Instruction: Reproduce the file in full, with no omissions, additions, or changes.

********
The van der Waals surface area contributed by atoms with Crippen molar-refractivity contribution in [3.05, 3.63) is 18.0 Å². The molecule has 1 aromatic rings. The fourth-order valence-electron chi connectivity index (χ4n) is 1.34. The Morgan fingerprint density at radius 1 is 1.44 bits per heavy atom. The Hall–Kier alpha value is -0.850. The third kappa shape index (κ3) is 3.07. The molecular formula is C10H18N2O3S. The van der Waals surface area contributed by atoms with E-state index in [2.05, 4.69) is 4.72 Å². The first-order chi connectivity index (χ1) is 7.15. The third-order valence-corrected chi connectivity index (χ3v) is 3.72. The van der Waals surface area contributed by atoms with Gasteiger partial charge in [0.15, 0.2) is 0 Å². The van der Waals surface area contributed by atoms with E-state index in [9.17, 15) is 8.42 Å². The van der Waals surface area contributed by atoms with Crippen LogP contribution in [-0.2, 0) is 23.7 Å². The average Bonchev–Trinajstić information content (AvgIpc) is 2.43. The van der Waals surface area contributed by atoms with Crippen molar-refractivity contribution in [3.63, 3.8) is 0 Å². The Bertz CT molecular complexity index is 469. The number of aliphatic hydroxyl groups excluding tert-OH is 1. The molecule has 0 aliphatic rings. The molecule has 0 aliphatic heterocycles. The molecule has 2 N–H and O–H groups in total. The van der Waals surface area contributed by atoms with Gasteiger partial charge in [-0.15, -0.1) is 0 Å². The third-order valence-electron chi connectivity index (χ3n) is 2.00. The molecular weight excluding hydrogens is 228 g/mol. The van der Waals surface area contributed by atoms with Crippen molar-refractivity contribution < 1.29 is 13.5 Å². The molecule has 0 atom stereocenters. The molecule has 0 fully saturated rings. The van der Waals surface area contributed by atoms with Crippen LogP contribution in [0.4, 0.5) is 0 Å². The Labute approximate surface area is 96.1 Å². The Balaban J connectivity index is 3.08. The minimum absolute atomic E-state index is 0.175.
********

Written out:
The van der Waals surface area contributed by atoms with Crippen molar-refractivity contribution in [3.05, 3.63) is 18.0 Å². The molecule has 1 aromatic rings. The fourth-order valence-electron chi connectivity index (χ4n) is 1.34. The Morgan fingerprint density at radius 1 is 1.44 bits per heavy atom. The Hall–Kier alpha value is -0.850. The third kappa shape index (κ3) is 3.07. The molecular formula is C10H18N2O3S. The van der Waals surface area contributed by atoms with E-state index in [2.05, 4.69) is 4.72 Å². The first-order chi connectivity index (χ1) is 7.15. The third-order valence-corrected chi connectivity index (χ3v) is 3.72. The van der Waals surface area contributed by atoms with Gasteiger partial charge in [0.15, 0.2) is 0 Å². The van der Waals surface area contributed by atoms with E-state index in [9.17, 15) is 8.42 Å². The van der Waals surface area contributed by atoms with Crippen LogP contribution in [-0.2, 0) is 23.7 Å². The average Bonchev–Trinajstić information content (AvgIpc) is 2.43. The van der Waals surface area contributed by atoms with Crippen molar-refractivity contribution in [3.63, 3.8) is 0 Å². The Bertz CT molecular complexity index is 469. The number of aliphatic hydroxyl groups excluding tert-OH is 1. The molecule has 0 aliphatic rings. The molecule has 0 aliphatic heterocycles. The molecule has 2 N–H and O–H groups in total. The van der Waals surface area contributed by atoms with Gasteiger partial charge in [-0.15, -0.1) is 0 Å². The third-order valence-electron chi connectivity index (χ3n) is 2.00. The molecular weight excluding hydrogens is 228 g/mol. The van der Waals surface area contributed by atoms with Crippen molar-refractivity contribution < 1.29 is 13.5 Å². The molecule has 0 atom stereocenters. The molecule has 0 fully saturated rings. The van der Waals surface area contributed by atoms with Crippen LogP contribution in [0.4, 0.5) is 0 Å². The Labute approximate surface area is 96.1 Å². The Balaban J connectivity index is 3.08. The minimum absolute atomic E-state index is 0.175.